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Indonesian woman charged with killing Kim Jong-nam freed

Siti Aisyah

Kuala Lumpur, March 11 (UITV/IANS) - An Indonesian woman accused of using a lethal nerve agent to kill Kim Jong-nam, the half-brother of North Korean leader Kim Jong-un, was freed on Monday after Malaysian prosecutors declined to move forward with their case against her.

The prosecution's decision to withdraw the charge against Siti Aisyah came as a surprise to many, including the defendant herself, CNN reported.

Following the verdict, Aisyah told the media that she was "shocked" to be free. She is expected to depart for her home country later in the day, her lawyer Gooi Soon Seng said.

Gooi said it was unclear why prosecutors said they wanted to withdraw the charge, as they did not give a reason in court.

Indonesia's Ambassador to Malaysia, who was in court with Aisyah, thanked the judge and the Malaysian government.

Indonesia's Foreign Ministry transported Aisyah's parents to the capital of Jakarta, where they are expected to meet their daughter when she arrives, her mother Benah told CNN.

Aisyah and Vietnamese national Doan Thi Huong were both charged with murdering Kim Jong-nam in February 2017.

Authorities said that the two women exposed Kim Jong-nam to the nerve agent VX as he entered an airport in Kuala Lumpur, killing him in minutes.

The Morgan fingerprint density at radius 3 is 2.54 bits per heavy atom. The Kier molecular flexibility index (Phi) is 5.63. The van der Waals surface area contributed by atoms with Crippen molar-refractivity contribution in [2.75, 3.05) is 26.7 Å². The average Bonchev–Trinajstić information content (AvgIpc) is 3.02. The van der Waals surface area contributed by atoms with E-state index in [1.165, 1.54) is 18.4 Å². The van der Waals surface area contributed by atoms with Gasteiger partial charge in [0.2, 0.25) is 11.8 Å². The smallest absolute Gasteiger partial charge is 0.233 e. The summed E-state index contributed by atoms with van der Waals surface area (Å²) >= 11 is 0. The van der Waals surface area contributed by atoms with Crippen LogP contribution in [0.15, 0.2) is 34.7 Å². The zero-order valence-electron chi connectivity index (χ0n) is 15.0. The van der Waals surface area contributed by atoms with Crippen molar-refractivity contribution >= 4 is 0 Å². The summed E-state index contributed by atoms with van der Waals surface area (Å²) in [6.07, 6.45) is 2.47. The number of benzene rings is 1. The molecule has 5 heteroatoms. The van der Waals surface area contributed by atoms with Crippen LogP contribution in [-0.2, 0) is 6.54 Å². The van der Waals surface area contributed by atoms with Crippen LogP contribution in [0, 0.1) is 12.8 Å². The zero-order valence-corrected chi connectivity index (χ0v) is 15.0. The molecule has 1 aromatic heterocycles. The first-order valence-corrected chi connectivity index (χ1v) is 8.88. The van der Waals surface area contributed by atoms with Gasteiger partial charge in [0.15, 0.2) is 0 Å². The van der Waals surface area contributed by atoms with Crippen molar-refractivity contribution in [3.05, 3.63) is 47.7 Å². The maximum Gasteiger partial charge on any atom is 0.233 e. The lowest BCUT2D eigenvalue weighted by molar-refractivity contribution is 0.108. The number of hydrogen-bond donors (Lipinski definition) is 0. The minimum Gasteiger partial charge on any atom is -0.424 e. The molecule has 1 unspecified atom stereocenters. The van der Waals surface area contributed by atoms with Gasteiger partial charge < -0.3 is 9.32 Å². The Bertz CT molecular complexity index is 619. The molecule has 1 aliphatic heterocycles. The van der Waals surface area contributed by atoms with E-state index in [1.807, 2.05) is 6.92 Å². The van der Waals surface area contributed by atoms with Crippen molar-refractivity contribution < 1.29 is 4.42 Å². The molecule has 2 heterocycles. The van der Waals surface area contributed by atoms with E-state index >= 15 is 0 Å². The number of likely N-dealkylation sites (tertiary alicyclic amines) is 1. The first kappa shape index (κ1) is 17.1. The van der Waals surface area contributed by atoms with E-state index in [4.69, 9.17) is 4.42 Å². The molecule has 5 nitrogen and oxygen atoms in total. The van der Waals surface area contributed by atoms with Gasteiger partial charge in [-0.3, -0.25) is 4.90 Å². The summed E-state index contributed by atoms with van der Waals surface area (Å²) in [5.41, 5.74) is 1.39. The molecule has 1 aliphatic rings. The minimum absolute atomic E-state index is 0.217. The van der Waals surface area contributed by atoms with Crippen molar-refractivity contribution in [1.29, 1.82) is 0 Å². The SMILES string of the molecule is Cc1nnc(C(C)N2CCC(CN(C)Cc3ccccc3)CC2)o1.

Security footage of the incident leaked to the public shows a woman approaching him from behind, rubbing something on his face and then running away.

Lawyers for the two women have claimed that they were duped by a team of North Korean agents, who tricked them into thinking they were taking part in a reality TV show. Each pleaded not guilty.

Meanwhile, the case against Huong will take a major step forward later on Monday, when she is expected to testify. It will be the first time she has publicly discussed the incident since her arrest in 2017.

Malaysian prosecutors also charged four North Koreans with Kim Jong-nam's killing but their whereabouts remain unknown. The Interpol has put out red notices for each of them, asking governments around the world to return them to Malaysia to face trial.

North Korea has consistently denied any involvement in the killing, though the US, South Korean and Malaysian authorities have held Pyongyang responsible.

Kim's apparent assassination kicked off a heated three-week diplomatic row between Malaysia and North Korea.

The dispute ended after nine Malaysians effectively bared from leaving Pyongyang were allowed to return home and three North Koreans were permitted to leave Malaysia.